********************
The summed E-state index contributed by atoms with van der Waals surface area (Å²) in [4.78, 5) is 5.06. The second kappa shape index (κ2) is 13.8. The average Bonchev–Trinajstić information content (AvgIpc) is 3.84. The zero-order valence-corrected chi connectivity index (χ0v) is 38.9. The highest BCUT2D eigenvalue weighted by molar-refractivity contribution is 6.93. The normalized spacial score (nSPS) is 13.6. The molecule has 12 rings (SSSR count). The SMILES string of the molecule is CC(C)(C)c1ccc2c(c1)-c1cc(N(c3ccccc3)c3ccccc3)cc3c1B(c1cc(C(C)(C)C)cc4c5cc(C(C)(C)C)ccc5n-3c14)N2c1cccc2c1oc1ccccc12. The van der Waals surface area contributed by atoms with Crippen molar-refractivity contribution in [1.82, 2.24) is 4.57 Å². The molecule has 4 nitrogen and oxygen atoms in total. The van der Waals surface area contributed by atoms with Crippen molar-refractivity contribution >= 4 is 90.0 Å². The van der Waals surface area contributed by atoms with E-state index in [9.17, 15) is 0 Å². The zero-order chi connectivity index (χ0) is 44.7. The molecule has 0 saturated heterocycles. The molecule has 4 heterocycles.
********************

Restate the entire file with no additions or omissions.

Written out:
The summed E-state index contributed by atoms with van der Waals surface area (Å²) in [4.78, 5) is 5.06. The second kappa shape index (κ2) is 13.8. The average Bonchev–Trinajstić information content (AvgIpc) is 3.84. The zero-order valence-corrected chi connectivity index (χ0v) is 38.9. The highest BCUT2D eigenvalue weighted by molar-refractivity contribution is 6.93. The normalized spacial score (nSPS) is 13.6. The molecule has 12 rings (SSSR count). The SMILES string of the molecule is CC(C)(C)c1ccc2c(c1)-c1cc(N(c3ccccc3)c3ccccc3)cc3c1B(c1cc(C(C)(C)C)cc4c5cc(C(C)(C)C)ccc5n-3c14)N2c1cccc2c1oc1ccccc12. The van der Waals surface area contributed by atoms with Crippen molar-refractivity contribution in [1.82, 2.24) is 4.57 Å². The molecule has 4 nitrogen and oxygen atoms in total. The van der Waals surface area contributed by atoms with Crippen molar-refractivity contribution >= 4 is 90.0 Å². The van der Waals surface area contributed by atoms with E-state index in [9.17, 15) is 0 Å². The zero-order chi connectivity index (χ0) is 44.7. The molecule has 0 saturated heterocycles. The molecule has 4 heterocycles.